As humans, we are not usually known in our careers by who we are but rather by what we do. To be indispensable, you need to be different. You have to produce value and emotions that customers and employers care about. You have to stand out and be different than the millions of other employees around you.

Thinking About Your Choice

Ask yourself one question. Can you be indispensable? Yes, you definitely can. It’s important to know that lots of people already are. It’s also important to know that they were not magically born with something that made them indispensable, but instead, they worked hard to earn that title. They worked hard to be indispensable in a world of dispensable people.

There are two choices. You can either become a person who thinks that to succeed in life, someone else has to lose. Option two, you can be a person who always thinks of a win-win situation. Kim Berry, the leader of the Programmers Guild, kept pushing Congress to limit the number of H-1B visas given to foreign talented computer programmers. Kim thought of life as a win-lose situation. He thought that for every foreigner who worked as a programmer in the US, an American loses the opportunity to become one.

Why not think of life as a win-win situation? Why not think of the market as unlimited and expandable? Why not think talented foreigners working as developers to create something good, opens up more opportunities for local talent? You might think that all people who became successful had something extra, something that you don’t have. That’s not true. Steve Jobs was adopted. Nelson Mandela changed the entire world from prison. Lots of other people succeeded with much fewer opportunities than the ones you have. 

The American dream used to be “Work hard, do as you’re asked to, and you’re going to get rewarded.” That’s not the case anymore. The new American dream is, “Be different, create value, be passionate, and you’re going to get rewarded.”Become a Linchpin. Become someone companies can’t replace easily, and you will be rewarded for it. When you become a Linchpin, you become more passionate about your job because you’re more connected to your customers.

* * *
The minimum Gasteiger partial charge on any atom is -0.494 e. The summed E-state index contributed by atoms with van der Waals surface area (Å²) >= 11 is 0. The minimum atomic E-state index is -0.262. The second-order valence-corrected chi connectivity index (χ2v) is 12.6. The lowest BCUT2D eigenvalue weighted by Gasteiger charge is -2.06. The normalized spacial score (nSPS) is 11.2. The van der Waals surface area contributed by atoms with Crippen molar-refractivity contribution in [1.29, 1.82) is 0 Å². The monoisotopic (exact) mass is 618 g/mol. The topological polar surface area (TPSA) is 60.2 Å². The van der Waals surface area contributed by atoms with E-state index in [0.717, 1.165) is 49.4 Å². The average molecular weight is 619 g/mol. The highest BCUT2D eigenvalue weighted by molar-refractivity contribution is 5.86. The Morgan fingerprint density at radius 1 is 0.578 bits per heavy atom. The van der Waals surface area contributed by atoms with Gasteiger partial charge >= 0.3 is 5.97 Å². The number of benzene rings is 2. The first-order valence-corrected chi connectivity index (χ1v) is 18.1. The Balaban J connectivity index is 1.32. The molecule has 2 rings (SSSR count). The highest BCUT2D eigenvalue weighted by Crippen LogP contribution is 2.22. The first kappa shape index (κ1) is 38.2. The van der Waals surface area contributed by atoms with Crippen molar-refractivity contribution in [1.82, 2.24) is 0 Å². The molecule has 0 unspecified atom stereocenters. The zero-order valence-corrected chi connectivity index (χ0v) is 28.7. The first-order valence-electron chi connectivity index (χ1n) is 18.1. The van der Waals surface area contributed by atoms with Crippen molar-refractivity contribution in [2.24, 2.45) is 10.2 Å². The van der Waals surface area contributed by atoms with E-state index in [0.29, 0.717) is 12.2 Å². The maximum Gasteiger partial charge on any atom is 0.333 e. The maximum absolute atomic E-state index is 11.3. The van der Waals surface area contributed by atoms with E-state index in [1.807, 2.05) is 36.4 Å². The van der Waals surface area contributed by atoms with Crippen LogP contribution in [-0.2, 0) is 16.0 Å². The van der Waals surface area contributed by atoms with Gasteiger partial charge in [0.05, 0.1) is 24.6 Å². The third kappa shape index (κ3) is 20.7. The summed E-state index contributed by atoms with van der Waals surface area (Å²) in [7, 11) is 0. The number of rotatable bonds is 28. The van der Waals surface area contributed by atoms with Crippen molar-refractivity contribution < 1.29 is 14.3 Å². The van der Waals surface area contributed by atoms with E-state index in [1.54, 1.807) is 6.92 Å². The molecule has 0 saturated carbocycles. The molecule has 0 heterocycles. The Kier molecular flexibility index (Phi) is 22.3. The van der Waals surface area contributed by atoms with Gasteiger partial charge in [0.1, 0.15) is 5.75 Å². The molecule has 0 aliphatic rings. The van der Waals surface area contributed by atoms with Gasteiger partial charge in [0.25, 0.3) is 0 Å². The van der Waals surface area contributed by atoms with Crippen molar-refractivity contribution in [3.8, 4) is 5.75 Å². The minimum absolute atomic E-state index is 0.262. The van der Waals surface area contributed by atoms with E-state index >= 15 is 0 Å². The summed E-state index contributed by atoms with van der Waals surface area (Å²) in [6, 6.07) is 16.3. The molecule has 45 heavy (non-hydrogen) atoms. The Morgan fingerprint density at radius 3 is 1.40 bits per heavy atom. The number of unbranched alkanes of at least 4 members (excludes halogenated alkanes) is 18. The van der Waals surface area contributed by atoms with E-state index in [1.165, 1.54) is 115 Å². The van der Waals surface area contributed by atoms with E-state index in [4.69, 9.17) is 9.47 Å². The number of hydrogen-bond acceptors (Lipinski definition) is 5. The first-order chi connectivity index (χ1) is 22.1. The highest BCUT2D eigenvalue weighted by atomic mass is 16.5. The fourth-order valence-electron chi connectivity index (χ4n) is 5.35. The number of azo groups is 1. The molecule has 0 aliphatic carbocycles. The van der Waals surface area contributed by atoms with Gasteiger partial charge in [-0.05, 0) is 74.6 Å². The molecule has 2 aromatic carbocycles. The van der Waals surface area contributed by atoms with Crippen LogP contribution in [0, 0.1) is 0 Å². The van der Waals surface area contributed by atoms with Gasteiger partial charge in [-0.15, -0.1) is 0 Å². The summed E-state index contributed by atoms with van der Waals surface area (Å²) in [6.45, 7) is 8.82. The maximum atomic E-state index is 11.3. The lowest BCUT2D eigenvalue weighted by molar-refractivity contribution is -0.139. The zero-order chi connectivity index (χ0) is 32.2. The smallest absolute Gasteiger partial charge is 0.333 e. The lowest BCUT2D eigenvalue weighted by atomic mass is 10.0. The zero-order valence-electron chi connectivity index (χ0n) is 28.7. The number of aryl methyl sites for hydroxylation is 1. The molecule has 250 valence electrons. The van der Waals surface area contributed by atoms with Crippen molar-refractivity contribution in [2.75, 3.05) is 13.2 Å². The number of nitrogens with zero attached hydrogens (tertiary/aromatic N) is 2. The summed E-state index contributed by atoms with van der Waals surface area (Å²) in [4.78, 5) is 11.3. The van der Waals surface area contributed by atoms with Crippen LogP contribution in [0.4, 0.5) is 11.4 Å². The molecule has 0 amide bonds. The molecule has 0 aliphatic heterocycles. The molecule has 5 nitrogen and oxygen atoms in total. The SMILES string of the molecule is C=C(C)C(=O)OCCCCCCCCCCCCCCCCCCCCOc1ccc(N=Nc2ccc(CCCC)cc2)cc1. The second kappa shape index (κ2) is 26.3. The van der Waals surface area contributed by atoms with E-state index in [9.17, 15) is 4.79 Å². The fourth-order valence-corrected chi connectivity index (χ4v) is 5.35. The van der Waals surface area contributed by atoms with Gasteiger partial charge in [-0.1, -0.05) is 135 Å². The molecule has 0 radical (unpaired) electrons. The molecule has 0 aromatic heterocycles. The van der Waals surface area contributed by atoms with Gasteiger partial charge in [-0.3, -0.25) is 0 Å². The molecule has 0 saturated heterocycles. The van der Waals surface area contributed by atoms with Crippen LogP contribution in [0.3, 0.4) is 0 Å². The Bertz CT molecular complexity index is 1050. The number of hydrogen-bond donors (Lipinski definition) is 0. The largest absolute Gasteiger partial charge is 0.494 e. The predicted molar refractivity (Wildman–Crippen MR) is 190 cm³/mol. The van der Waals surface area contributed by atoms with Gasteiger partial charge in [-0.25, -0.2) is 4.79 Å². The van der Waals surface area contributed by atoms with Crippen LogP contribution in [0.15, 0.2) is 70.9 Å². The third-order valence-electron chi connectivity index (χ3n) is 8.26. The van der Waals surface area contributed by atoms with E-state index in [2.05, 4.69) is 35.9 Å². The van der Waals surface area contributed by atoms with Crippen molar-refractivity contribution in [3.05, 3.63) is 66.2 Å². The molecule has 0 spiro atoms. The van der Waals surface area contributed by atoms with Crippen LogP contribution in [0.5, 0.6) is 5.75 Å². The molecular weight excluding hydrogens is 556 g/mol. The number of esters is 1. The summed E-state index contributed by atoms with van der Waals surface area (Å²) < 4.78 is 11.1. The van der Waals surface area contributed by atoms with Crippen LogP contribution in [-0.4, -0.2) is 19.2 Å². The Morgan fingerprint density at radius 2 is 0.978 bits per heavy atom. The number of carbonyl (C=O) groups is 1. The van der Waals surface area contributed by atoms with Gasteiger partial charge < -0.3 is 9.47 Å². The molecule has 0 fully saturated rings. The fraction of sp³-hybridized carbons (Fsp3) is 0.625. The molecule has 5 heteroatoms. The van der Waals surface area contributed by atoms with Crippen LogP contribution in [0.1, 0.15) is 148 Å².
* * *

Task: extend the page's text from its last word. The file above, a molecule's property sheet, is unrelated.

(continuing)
As an employer, hire Linchpins. Who do you think is going to make you more profit? Is it a person doing exactly what he’s told to do without thinking? Or is it someone who creates art, a person who’s passionate about his job and makes products that emotionally connect with the customers? Also, when you hire Linchpins, your business becomes a Linchpin itself. It becomes unique, and it connects to people on a far larger scale than what you were planning for.

Linchpin employees create value and produce more than they get paid for because they love what they do. They’re free spirits who accept nothing but perfection. As an employer, you need Linchpins to become a Linchpin.

Becoming the Linchpin

Linchpins are essential for any organization. They hold the organization together, and without them, everything would fall apart. The more value you create in a job, the fewer hours of labor. That’s the law of Linchpin leverage. You get to be creative and do exceptional things with only a few minutes of your time. The rest of the time you’re doing normal average tasks like everyone else. Creativity and exceptionalism only come in short bursts and will shape your work by making the task much easier and more connected with the customers. Eventually, you will get paid more.

Marissa Mayer, one of the people who helped shape Google, is a perfect example of a Linchpin. Marissa knew exactly how to create value at her job. She used her art to create a user interface that connected with customers emotionally. She’s the biggest reason why people prefer Google over other search engines such as Yahoo! or Bing, even though they provide almost the same search results. 

Marissa knew that providing optimal search results was important, but not the most important thing in her work. She knew how to connect the customer needs with the programmers. Eventually, they created a user interface that was the best in the world. 

Let’s imagine that you own a restaurant with four waiters. Three of them do their job perfectly while the fourth one is just okay. However, the fourth waiter knows how to handle sudden problems that arise daily. If one day you had to fire one of your employees, who do you think it would be? It’s NOT the problem solver. Solving problems is part of any job and cannot be explained or taught because it comes through experience.